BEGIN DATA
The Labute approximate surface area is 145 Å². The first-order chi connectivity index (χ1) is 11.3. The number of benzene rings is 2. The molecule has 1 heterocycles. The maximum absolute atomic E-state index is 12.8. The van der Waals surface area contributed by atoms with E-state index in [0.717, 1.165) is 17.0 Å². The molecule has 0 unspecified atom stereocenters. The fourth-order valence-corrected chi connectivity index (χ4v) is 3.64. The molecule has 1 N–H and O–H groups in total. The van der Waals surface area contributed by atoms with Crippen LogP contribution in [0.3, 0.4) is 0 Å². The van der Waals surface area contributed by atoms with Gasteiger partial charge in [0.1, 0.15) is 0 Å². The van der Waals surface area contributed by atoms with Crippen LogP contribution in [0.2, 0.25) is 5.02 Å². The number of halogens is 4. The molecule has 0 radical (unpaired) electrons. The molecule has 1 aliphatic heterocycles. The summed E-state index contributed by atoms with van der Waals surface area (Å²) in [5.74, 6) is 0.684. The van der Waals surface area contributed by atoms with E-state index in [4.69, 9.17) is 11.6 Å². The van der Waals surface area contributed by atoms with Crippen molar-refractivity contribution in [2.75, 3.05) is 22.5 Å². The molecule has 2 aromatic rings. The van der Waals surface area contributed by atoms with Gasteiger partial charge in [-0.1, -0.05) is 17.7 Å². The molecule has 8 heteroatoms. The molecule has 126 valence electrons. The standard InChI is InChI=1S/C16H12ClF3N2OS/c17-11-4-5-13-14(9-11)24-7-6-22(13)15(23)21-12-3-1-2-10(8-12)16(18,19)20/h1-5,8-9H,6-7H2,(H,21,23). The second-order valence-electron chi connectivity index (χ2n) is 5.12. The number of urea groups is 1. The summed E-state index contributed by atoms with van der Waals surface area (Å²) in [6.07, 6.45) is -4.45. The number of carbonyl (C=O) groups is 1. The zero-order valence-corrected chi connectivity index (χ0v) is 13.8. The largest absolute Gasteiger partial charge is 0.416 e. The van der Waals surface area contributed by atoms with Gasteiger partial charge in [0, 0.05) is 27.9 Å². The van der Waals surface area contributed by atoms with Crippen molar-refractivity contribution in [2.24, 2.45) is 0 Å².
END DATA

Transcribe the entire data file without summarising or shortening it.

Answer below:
The Labute approximate surface area is 145 Å². The first-order chi connectivity index (χ1) is 11.3. The number of benzene rings is 2. The molecule has 1 heterocycles. The maximum absolute atomic E-state index is 12.8. The van der Waals surface area contributed by atoms with E-state index in [0.717, 1.165) is 17.0 Å². The molecule has 0 unspecified atom stereocenters. The fourth-order valence-corrected chi connectivity index (χ4v) is 3.64. The molecule has 1 N–H and O–H groups in total. The van der Waals surface area contributed by atoms with Crippen LogP contribution in [0.3, 0.4) is 0 Å². The van der Waals surface area contributed by atoms with Gasteiger partial charge in [0.1, 0.15) is 0 Å². The van der Waals surface area contributed by atoms with Crippen LogP contribution in [0.2, 0.25) is 5.02 Å². The number of halogens is 4. The molecule has 0 radical (unpaired) electrons. The molecule has 1 aliphatic heterocycles. The summed E-state index contributed by atoms with van der Waals surface area (Å²) in [5.74, 6) is 0.684. The van der Waals surface area contributed by atoms with E-state index in [4.69, 9.17) is 11.6 Å². The van der Waals surface area contributed by atoms with Crippen molar-refractivity contribution in [2.75, 3.05) is 22.5 Å². The molecule has 2 aromatic rings. The van der Waals surface area contributed by atoms with Gasteiger partial charge in [-0.1, -0.05) is 17.7 Å². The molecule has 8 heteroatoms. The molecule has 126 valence electrons. The standard InChI is InChI=1S/C16H12ClF3N2OS/c17-11-4-5-13-14(9-11)24-7-6-22(13)15(23)21-12-3-1-2-10(8-12)16(18,19)20/h1-5,8-9H,6-7H2,(H,21,23). The second-order valence-electron chi connectivity index (χ2n) is 5.12. The number of urea groups is 1. The summed E-state index contributed by atoms with van der Waals surface area (Å²) in [6.07, 6.45) is -4.45. The number of carbonyl (C=O) groups is 1. The zero-order valence-corrected chi connectivity index (χ0v) is 13.8. The largest absolute Gasteiger partial charge is 0.416 e. The van der Waals surface area contributed by atoms with Gasteiger partial charge in [0, 0.05) is 27.9 Å². The van der Waals surface area contributed by atoms with Crippen molar-refractivity contribution in [2.24, 2.45) is 0 Å².